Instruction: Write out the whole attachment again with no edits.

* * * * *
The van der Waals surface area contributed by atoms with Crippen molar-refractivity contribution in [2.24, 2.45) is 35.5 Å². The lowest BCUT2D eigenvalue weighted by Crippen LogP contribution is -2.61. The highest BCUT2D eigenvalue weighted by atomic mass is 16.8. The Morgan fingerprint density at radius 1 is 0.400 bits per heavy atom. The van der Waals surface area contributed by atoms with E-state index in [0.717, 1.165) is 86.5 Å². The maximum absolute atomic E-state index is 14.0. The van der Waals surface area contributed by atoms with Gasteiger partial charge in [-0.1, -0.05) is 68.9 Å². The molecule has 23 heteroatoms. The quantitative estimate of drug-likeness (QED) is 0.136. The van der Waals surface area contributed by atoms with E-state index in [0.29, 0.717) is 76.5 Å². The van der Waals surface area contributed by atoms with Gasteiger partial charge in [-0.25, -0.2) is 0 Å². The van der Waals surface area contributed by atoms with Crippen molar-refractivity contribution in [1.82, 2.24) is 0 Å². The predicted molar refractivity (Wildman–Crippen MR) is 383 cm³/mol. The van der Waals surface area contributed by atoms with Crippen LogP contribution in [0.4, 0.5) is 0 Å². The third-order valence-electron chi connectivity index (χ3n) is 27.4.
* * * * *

The van der Waals surface area contributed by atoms with Crippen molar-refractivity contribution in [2.24, 2.45) is 35.5 Å². The lowest BCUT2D eigenvalue weighted by Crippen LogP contribution is -2.61. The highest BCUT2D eigenvalue weighted by atomic mass is 16.8. The Morgan fingerprint density at radius 1 is 0.400 bits per heavy atom. The van der Waals surface area contributed by atoms with E-state index in [0.717, 1.165) is 86.5 Å². The maximum absolute atomic E-state index is 14.0. The van der Waals surface area contributed by atoms with Gasteiger partial charge in [-0.1, -0.05) is 68.9 Å². The molecule has 23 heteroatoms. The quantitative estimate of drug-likeness (QED) is 0.136. The van der Waals surface area contributed by atoms with E-state index in [0.29, 0.717) is 76.5 Å². The van der Waals surface area contributed by atoms with Gasteiger partial charge in [-0.25, -0.2) is 0 Å². The van der Waals surface area contributed by atoms with Crippen molar-refractivity contribution in [1.82, 2.24) is 0 Å². The predicted molar refractivity (Wildman–Crippen MR) is 383 cm³/mol. The van der Waals surface area contributed by atoms with Crippen LogP contribution in [0.4, 0.5) is 0 Å². The third-order valence-electron chi connectivity index (χ3n) is 27.4.